After 30 years and success on the basketball court that most coaches dream of — legendary coach Al Holland announced last Friday that he is retiring.
“I’ve been a head coach for 30 years,” Holland said. “That’s a long time. Plus, I was the athletics director at Hazard, so with my age, I was wore down at the end of each day. It gets hard getting home at 9:00 p.m. or 10:00 p.m. each night. Plus, I wanted to spend more time with my family. I’ve got a granddaughter now and I want to see her more.
“Again, 30 years is a long time to do anything. I have really enjoyed my time coaching all of my players. It is a special thing to coach kids. They become more like your family because you spend so much time with them. I hope it was beneficial to them because I know it was beneficial to me to be able to coach so many kids and hopefully have a positive impact on their lives.”
According to the KHSAA website, Holland entered his last season with a 647-246 record. He finished last season with a 22-5 record.
He finished his 30-year career with a 669-251 record according to the KHSAA.
Holland coached at Dilce Combs, then M.C. Napier, Perry Central and Hazard.
Holland won 14th Region titles with M.C. Napier, Perry Central and Hazard.
He finished with 10 region championships in total.
He won back-to-back region championships at M.C. Napier in the school’s final two seasons in 1995 and 1996. He led Perry Central to five region championships in 1998, 2000, 2001, 2004 and 2005. He led Hazard to three 14th Region titles in 2008, 2009 and 2020.
Also at Hazard he won four 14th Region All “A” Classic championships. He took the Bulldogs all the way to the All “A” Classic state tournament semifinals in 2020.
His tenure at Hazard started in the 2007/2008 season. Holland also took over as the athletic director then too.
“I think winning 10 region championships and being a runner-up nine times is pretty good in 30 years of coaching,” Holland said. “We had some great wins and wonderful memories. We also had some heartbreaking losses. But we did have a lot of big wins throughout the years. But the biggest thing I’ll take away is the relationships with the kids. I always wanted to be fair to all of the kids and at the end of the night, I hope that I taught them that no matter if you win or lose, you still shake your opponents hand and show them respect at the end of the game. I told every kid to take advantage of your opportunities when you get your chance to play and I hope they remembered that lesson throughout life. Make the most of your opportunities when they come around because they don’t come around often.”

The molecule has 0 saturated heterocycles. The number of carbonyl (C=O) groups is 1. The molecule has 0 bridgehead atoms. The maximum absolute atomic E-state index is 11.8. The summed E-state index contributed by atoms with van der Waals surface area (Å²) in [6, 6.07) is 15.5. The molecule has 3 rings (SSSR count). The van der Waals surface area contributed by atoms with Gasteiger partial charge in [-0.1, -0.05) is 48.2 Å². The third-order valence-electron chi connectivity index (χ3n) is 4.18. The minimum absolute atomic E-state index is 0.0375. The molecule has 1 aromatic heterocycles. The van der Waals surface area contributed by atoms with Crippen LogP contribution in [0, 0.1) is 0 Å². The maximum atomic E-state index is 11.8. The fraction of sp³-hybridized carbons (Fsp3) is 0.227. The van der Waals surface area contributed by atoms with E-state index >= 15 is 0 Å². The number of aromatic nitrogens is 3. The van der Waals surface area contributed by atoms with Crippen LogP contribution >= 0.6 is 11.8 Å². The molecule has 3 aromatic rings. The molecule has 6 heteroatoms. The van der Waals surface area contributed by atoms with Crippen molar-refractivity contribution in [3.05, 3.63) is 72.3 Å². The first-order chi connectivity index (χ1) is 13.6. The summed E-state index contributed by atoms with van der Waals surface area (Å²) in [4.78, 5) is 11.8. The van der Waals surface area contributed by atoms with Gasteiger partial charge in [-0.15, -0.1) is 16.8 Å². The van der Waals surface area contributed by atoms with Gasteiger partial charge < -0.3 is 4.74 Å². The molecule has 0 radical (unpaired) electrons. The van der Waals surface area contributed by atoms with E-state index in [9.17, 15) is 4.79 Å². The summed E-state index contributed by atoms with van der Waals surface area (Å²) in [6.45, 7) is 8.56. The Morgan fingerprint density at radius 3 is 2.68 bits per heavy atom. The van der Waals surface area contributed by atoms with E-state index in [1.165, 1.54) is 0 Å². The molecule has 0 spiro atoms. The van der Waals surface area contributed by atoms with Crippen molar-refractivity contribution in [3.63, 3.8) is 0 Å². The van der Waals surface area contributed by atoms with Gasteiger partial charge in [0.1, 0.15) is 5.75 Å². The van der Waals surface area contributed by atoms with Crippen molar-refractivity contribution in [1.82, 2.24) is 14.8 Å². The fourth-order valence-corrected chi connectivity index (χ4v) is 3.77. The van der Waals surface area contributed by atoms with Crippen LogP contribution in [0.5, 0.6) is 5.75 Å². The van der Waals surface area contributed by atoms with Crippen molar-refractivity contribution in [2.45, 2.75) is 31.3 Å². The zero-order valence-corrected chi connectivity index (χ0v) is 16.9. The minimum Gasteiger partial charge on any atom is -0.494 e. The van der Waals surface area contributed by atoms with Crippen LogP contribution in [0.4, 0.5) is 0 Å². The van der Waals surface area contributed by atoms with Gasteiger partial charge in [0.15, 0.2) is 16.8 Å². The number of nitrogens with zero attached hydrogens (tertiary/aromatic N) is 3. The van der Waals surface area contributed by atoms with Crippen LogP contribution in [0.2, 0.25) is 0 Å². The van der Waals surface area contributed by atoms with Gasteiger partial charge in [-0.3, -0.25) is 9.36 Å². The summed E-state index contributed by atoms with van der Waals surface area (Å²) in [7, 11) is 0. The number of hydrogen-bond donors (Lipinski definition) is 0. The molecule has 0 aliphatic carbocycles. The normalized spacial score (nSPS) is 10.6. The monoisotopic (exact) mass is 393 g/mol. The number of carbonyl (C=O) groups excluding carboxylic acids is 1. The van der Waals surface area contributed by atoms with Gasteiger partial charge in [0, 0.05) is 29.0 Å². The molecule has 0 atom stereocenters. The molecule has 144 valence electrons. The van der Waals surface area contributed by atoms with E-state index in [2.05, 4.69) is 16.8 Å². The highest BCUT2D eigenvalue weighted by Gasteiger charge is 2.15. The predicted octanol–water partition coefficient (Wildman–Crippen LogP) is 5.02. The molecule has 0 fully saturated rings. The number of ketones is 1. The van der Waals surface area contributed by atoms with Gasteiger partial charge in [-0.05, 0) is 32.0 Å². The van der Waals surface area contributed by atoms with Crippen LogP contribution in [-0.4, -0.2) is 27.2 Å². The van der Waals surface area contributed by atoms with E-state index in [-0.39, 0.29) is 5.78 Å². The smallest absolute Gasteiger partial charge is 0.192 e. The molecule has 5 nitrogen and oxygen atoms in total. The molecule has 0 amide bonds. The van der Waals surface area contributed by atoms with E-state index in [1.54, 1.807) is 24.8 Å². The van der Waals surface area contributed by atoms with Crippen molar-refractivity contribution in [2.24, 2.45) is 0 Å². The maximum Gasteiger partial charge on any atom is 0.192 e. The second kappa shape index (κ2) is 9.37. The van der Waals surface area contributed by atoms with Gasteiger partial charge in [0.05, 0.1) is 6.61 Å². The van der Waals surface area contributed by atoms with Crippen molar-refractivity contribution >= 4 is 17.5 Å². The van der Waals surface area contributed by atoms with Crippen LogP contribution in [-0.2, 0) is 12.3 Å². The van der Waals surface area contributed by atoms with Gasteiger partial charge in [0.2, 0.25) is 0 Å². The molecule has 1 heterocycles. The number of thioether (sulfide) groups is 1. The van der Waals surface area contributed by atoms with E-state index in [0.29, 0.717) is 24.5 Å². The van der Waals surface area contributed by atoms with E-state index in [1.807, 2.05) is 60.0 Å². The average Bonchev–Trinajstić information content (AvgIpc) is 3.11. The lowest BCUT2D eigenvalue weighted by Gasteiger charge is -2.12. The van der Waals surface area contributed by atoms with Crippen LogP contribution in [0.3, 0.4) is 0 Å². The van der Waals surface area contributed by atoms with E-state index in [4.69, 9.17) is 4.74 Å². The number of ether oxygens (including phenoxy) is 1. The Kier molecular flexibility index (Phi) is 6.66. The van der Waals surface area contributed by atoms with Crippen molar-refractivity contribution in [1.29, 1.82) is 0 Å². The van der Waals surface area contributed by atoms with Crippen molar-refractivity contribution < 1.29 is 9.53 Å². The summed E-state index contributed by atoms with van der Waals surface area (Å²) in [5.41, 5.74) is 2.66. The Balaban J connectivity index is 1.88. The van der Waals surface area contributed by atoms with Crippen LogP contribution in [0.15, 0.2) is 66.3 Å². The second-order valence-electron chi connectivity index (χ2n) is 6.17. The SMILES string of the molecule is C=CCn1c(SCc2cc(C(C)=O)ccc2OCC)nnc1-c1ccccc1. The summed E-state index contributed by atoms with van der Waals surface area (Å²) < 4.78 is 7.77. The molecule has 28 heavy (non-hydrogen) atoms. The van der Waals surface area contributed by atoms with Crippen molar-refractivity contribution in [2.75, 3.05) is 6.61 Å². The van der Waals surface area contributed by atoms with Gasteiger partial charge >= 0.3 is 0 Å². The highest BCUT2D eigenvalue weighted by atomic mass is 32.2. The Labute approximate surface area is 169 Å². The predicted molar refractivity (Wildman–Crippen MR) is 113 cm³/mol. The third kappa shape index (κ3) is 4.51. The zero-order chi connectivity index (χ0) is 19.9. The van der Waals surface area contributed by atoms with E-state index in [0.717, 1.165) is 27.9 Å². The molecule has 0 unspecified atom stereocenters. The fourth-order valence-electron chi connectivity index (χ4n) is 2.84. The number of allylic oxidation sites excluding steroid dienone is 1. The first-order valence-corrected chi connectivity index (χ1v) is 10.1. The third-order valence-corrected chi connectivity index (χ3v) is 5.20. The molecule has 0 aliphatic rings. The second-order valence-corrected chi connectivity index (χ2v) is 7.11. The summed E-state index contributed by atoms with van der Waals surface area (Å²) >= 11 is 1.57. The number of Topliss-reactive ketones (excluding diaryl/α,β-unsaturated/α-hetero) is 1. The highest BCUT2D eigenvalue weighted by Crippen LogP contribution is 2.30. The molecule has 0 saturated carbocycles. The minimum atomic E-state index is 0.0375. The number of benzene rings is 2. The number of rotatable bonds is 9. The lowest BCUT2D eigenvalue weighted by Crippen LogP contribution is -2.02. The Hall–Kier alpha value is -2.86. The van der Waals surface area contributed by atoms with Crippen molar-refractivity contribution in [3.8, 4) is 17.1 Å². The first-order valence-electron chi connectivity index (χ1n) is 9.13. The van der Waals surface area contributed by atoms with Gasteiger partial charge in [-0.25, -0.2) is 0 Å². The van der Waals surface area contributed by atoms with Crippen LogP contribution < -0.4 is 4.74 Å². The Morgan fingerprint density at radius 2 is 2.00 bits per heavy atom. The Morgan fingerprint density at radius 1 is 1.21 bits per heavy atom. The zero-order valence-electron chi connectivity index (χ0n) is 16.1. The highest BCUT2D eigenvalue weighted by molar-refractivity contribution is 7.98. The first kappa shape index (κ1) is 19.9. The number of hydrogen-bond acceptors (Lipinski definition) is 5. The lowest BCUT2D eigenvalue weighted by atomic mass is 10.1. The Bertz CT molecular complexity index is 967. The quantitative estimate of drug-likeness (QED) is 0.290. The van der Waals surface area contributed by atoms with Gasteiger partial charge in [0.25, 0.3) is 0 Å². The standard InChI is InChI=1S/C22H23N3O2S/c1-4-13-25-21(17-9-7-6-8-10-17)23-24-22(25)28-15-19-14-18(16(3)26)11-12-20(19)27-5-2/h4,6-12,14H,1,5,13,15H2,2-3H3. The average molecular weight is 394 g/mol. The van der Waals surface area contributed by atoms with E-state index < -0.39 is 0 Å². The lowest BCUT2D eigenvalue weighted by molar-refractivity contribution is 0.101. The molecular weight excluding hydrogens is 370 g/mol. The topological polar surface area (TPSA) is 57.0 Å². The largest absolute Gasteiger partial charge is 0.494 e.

One of the things Holland wants to be remembered for as a coach is being fair. Fair to his players and his teams.
“I think one positive that I can note is that I took a lot of pride in every aspect of coaching,” Holland said. “I did a lot of scouting to get our kids ready and give them the best chance each night. I think I was fair to the kids and played the best nine or 10 kids each season. I didn’t show favoritism. I think I made them work hard and expected a lot from them, but I gave that back to them. I tried to give the kids as much exposure as possible. We played in tournaments all over the country. I wanted the kids to get seen, but also some of the kids may never get the opportunity to travel and visit places like that again. We played in Las Vegas, Myrtle Beach, Florida, you name it and we have probably played there over the years. We also liked to test ourselves against the best in this state and would take part in tournaments in Louisville and Lexington and all over the state.”
Holland finished his career with a winning season. In his last season coaching, he finished with a 22-5 record in a season cut short by COVID-19.
COVID-19 wasn’t the reason he stepped away from coaching, but his last season coaching was definitely different than the first 29 because of disease.
“It was definitely different last season,” Holland said. “I had COVID before the season, but it’s still in the back of your head. Plus, you don’t want to see your kids get it or anybody else. It was just a strange season. Unlike any of the other years I’ve coached. It was an added burden on everyone and it had to be taken seriously because of the serious effects it has on people.”
After 30 years, one of the best to ever coach basketball in the state is hanging it up. Holland finished as the 12th winningest coach in state history.
“It’s bittersweet, especially when you enjoy doing what you do,” Holland said. “It’s going to be an adjustment.”